Status Update: Autumn 2011

Hello and welcome to! If you’ve come here after meeting me at the DIY Days conference in Los Angeles, it’s great to see you!

Here’s what’s up with me right now:

For Hire

Creator Matthew Wayne SelznickThat’s the big news these days! For the last two years, I’ve been gainfully employed as an interactive marketing producer and writer for a small, award-winning Los Angeles agency. The regularity of incoming work when your clients are some of the biggest entertainment conglomerates in the world is surprisingly inconsistent, so I find myself laid off and available for freelance and contract work on a project to project or short- or long-term contract basis. What can I do for you? Check out my resume, learn more about my guiding ethics and standards, read some selected endorsements, explore my web hosting and WordPress services… and let’s talk!

The Sovereign Era: A Shared Storyworld

The Sovereign Era Storyworld from Matthew Wayne SelznickI bet you didn’t know how lucky you are for visiting today! This hasn’t been officially announced anywhere — in fact, you might say the whole project is in kind of a public alpha test at this stage — but let’s blow the roof off it anyway: I’ve opened my popular Sovereign Era universe (setting of the Parsec Award nominated, Amazon Top 100 book “Brave Men Run – A Novel of the Sovereign Era”) as a shared storyworld. As of yesterday, I’m accepting submissions for prose narratives (short stories, novelettes and novellas) that, if they are approved as canon, will be commercially released in a variety of media. Naturally, profits will be generously shared with creators. Learn more about The Sovereign Era storyworld, and come play in my sandbox!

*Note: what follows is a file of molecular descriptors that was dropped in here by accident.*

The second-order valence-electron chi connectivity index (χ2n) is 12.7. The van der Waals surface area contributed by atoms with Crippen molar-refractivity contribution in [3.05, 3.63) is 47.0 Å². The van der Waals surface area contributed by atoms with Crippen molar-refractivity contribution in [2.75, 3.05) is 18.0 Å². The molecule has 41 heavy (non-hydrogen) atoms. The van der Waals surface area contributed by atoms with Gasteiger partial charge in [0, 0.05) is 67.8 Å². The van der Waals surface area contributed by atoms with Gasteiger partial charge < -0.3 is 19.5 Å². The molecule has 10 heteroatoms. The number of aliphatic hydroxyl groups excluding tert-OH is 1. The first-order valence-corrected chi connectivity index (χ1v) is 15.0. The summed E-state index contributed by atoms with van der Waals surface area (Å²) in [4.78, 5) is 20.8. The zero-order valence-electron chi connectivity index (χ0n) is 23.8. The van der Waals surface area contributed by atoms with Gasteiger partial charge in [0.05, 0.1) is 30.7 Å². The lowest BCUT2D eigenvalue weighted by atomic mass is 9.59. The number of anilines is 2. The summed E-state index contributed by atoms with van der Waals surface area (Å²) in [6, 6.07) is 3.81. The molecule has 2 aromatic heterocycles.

Blog Series

I’m writing two blog series these days, both in line with my interest and passion in the development of storyworlds and modern mythology in the form of popular, and especially genre, fiction. Down the line, each series will be available in expanded form through a series of e-books, but for now, you can check them out right here: